How to Write a Precis in 6 Steps
Most students don’t know a great deal about this form of assignment until they are forced to complete it. Don’t be surprised in the event that you just recently learned about this type of assignment for the very first time; most students are confused about it and end up with so many questions: “What is really a precis it self? ”, “Where can I start”, and “How do I write a precis? ”. Luckily, we have been here to offer the answers. In this article, we shall discover what this sort of work is and provide you with a step-by-step guide on how to write it.
Definition of Precis and Its Purpose
Based on the precis definition, the word “Précis” comes from the French language and means “precise” or “to cut brief”. A precis is really a brief synopsis of yet another work—for example, a dissertation or a scholarly article. The primary purpose of a precis would be to sum up any ideas which were stated in the piece, explain the primary message, and present readers a concept of the way the original piece was structured.
What Kind of Papers Can Contain a Precis?
In summary, a precis is a split up written piece that is not mounted on other academic works. An average of, a precis is written in an article – either scholarly or non-scholarly – or any academic work. Its length can vary, with regards to the length of the initial piece.
Frequently , students confuse a precis with yet another form of writing – a critical analysis . Nevertheless , they are quite different. Unlike a critical analysis, a precis should not contain your personal opinion in regards to the original piece.
A good precis has to be short and right to the point. Yet, what are the other characteristics of the type of writing? Here are the main element things to remember:
- A precis is really a short summary, yet not really a paraphrased copy of the first piece.
- The text should be precise and clear.
- A precis must certanly be written inside your own words, however it is permitted to use some quotes from the original piece (though made, only those who bring real value).
- It should not reflect your personal opinion.
- It will convey only the most important information and omit secondary a few ideas.
- The important thing points must be covered as comprehensively that you can.
- The info in a precis ought to be conveyed in a logical sequence, with clear connections between all parts of the written text.
- It will not contain any details from other sources.
- A precis shouldn't include any irrelevant or secondary details.
- A precis is obviously written in the third person, so the utilization of first person pronouns just isn't appropriate here.
Aside from a regular precis, there is also yet another form of this assignment called a rhetorical precis. The essence of the task may be the same. But it is usually much shorter and, thus, harder to write. A rhetorical precis also requires you last but not least core some ideas from the initial piece, nonetheless it has an additional focus on the delivery of the information in the piece. Thus, a rhetorical precis blends an overview and a short analysis of how the author has conveyed his/her some ideas.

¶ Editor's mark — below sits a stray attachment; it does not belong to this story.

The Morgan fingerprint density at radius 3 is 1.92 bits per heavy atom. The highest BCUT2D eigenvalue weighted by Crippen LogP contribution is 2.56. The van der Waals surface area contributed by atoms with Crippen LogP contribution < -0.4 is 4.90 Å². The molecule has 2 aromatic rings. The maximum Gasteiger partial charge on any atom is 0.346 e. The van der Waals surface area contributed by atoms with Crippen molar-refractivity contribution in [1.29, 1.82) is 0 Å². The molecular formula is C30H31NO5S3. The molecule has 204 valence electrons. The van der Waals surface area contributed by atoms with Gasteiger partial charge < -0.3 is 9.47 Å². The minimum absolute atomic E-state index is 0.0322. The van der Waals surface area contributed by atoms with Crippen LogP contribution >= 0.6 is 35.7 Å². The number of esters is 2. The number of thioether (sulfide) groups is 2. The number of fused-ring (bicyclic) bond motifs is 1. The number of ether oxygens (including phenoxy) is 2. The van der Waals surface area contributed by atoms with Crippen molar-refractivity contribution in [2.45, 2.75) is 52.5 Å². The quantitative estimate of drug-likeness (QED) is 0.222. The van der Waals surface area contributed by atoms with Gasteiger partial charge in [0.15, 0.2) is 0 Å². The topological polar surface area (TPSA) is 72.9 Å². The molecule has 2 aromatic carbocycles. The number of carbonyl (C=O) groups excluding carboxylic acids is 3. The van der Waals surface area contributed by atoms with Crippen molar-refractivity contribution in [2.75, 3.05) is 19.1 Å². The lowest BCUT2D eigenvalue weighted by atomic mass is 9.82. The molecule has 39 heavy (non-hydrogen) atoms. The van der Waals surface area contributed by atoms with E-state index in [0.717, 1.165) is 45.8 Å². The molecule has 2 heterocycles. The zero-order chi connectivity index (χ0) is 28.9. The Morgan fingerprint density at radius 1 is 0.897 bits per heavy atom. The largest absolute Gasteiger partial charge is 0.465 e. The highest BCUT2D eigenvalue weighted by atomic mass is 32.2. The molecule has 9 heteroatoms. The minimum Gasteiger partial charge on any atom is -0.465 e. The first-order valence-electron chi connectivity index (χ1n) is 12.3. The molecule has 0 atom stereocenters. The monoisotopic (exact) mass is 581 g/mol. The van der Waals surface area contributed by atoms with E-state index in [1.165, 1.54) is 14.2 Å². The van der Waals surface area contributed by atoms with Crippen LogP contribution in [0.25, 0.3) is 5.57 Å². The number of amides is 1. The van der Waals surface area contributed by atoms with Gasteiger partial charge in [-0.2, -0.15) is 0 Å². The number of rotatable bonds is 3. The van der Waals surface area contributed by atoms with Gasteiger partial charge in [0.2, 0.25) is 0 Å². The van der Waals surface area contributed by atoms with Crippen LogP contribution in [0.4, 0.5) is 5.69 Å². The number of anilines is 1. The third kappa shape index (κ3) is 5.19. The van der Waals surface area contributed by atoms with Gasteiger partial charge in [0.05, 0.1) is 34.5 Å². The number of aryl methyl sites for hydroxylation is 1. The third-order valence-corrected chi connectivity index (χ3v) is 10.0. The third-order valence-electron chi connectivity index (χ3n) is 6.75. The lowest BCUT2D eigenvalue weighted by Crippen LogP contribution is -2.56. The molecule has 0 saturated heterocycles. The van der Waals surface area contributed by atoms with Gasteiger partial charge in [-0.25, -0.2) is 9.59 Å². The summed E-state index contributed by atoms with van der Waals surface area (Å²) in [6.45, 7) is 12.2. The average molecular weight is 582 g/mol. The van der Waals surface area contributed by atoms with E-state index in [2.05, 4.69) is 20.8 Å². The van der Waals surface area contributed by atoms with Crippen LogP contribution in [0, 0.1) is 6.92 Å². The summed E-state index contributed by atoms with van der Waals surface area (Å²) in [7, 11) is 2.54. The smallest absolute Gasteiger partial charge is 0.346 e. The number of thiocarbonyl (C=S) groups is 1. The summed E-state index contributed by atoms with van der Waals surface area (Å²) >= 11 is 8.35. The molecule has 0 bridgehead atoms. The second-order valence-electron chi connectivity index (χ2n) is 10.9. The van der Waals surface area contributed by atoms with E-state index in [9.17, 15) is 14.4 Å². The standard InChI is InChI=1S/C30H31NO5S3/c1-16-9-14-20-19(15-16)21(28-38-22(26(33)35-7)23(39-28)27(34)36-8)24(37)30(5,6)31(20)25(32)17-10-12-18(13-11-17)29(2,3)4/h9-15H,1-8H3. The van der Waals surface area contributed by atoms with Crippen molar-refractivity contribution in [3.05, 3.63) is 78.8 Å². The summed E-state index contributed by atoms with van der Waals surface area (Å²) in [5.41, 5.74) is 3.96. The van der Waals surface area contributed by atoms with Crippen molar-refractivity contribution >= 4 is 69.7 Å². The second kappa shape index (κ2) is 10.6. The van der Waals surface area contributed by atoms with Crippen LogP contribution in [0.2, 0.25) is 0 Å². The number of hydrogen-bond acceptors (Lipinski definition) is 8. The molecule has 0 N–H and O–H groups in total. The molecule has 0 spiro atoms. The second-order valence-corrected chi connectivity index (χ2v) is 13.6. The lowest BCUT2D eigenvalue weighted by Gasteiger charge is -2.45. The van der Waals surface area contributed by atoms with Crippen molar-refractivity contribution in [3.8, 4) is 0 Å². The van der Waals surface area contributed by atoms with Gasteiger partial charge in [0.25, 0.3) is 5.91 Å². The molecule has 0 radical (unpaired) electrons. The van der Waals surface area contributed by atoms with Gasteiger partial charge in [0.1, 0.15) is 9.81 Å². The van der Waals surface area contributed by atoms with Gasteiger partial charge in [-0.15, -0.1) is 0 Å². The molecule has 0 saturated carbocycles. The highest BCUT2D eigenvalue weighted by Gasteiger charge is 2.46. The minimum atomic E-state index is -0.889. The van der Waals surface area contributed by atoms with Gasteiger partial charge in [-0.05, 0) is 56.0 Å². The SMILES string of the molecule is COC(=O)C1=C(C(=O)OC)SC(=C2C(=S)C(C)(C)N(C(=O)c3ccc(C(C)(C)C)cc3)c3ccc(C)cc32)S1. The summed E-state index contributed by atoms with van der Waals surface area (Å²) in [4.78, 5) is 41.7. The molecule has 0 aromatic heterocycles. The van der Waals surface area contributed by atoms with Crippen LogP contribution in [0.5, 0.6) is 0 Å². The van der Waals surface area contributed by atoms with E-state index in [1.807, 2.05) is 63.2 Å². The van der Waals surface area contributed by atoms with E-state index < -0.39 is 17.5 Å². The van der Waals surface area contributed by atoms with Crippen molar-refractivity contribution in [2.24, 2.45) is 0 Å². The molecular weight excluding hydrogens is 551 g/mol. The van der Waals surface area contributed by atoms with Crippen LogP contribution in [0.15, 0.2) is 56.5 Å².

The largest pitfall on paper rhetorical precis is that you ought to fit every thing normally in to four sentences. Here is a sample of what needs to be included in a rhetorical precis:
- The bibliographical information of the initial piece, like the title, author’s name, date, and other relevant data.
- A reason of how a writer of the piece is promoting and supported his/her core ideas.
- A statement of the author’s purpose.
- The delivery: The way the author captures the reader’s attention. Who his/her market is. How he/she caters those suggestions to readers.
Here is the core information that should be contained in a rhetorical precis. In addition , you are anticipated to use short quotes from the original piece to give your readers an expression of the author’s tone and style. Here is a good rhetorical precis example as possible examine:
Rhetorical precis example: Barry, Dave. “The Ugly Truth about Beauty. ” Mirror on America: Short Essays and Pictures from Popular Culture. second ed. Eds. Joan T. Mims and Elizabeth M. Nollen. NY: Bedford, 2003. 109-12.
Dave Barry, in his work “The Ugly Truth about Beauty” (1998), claims that “…women generally speaking do not consider their looks in the same way that men do” (4). Barry illuminates this discrepancy by juxtaposing men’s perceptions of the looks (“average-looking”) with women’s (“not good enough”) by contrasting female role-models (Barbie, Cindy Crawford) with male role-models (He-Man, BuzzOff) and by comparing men’s interests (the Super Bowl, lawn care) with women’s (manicures). He exaggerates and stereotypes these differences in order to prevent women from so eagerly accepting society’s expectations of these; in fact , Barry claims that men who desire women to “look like Cindy Crawford” are “idiots” (10). Barry ostensibly addresses men in this specific article because that he opens and closes the essay by directly addressing men (as in “If you’re a man…”) and offering to offer them advice in a mockingly conspiratorial fashion; nevertheless , by using humor to poke fun at both men and women’s perceptions of themselves, Barry makes this essay palatable to both genders and hopes to convince women to stop obsessively “thinking they should look like Barbie” (8).
Why Are Students Assigned to Write Precis?
This form of academic assignment generally speaking has a few purposes. To start with, it helps professors see how you can summarize, think critically, as well as detect and highlight essential information. Such a task also demonstrates students’ writing skills, their ability to express their thoughts clearly, their intelligibly, and their power to write with precision. Finally, writing a precis is an effectual way to learn new material.
If your precis is just a brief summary of an authentic text, then how can it be different from paraphrasing you may wonder? Unlike a paraphrased piece, a precis is not just a restatement of the original text in your own words. It does not need you to mention most of the details provided in the first piece, but alternatively sum up the key ideas from this. Another distinctive feature that differentiates the 2 is that paraphrasing is certainly caused by used to refer to certain ideas or statements given in still another work, while precis have the purpose of guiding readers via a piece they haven’t read.
When writing a precis, whether a rhetorical or regular one, make sure your paper has these five key qualities: